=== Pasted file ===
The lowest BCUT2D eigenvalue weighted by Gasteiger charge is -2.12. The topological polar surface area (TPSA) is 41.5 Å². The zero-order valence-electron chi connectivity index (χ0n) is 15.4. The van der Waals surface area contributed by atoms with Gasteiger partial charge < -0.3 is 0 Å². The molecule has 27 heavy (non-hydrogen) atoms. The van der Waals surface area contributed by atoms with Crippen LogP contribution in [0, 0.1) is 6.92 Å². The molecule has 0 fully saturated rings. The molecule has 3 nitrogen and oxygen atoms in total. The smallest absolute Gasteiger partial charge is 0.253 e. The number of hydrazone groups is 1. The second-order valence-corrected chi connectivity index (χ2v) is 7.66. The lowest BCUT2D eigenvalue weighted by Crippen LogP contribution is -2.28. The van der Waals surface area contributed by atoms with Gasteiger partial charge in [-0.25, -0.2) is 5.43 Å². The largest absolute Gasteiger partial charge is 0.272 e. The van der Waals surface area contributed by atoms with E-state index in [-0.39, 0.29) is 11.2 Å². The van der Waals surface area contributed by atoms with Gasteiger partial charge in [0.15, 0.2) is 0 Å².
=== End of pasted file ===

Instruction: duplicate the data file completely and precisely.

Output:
The lowest BCUT2D eigenvalue weighted by Gasteiger charge is -2.12. The topological polar surface area (TPSA) is 41.5 Å². The zero-order valence-electron chi connectivity index (χ0n) is 15.4. The van der Waals surface area contributed by atoms with Gasteiger partial charge < -0.3 is 0 Å². The molecule has 27 heavy (non-hydrogen) atoms. The van der Waals surface area contributed by atoms with Crippen LogP contribution in [0, 0.1) is 6.92 Å². The molecule has 0 fully saturated rings. The molecule has 3 nitrogen and oxygen atoms in total. The smallest absolute Gasteiger partial charge is 0.253 e. The number of hydrazone groups is 1. The second-order valence-corrected chi connectivity index (χ2v) is 7.66. The lowest BCUT2D eigenvalue weighted by Crippen LogP contribution is -2.28. The van der Waals surface area contributed by atoms with Gasteiger partial charge in [-0.25, -0.2) is 5.43 Å². The largest absolute Gasteiger partial charge is 0.272 e. The van der Waals surface area contributed by atoms with E-state index in [-0.39, 0.29) is 11.2 Å². The van der Waals surface area contributed by atoms with Gasteiger partial charge in [0.15, 0.2) is 0 Å².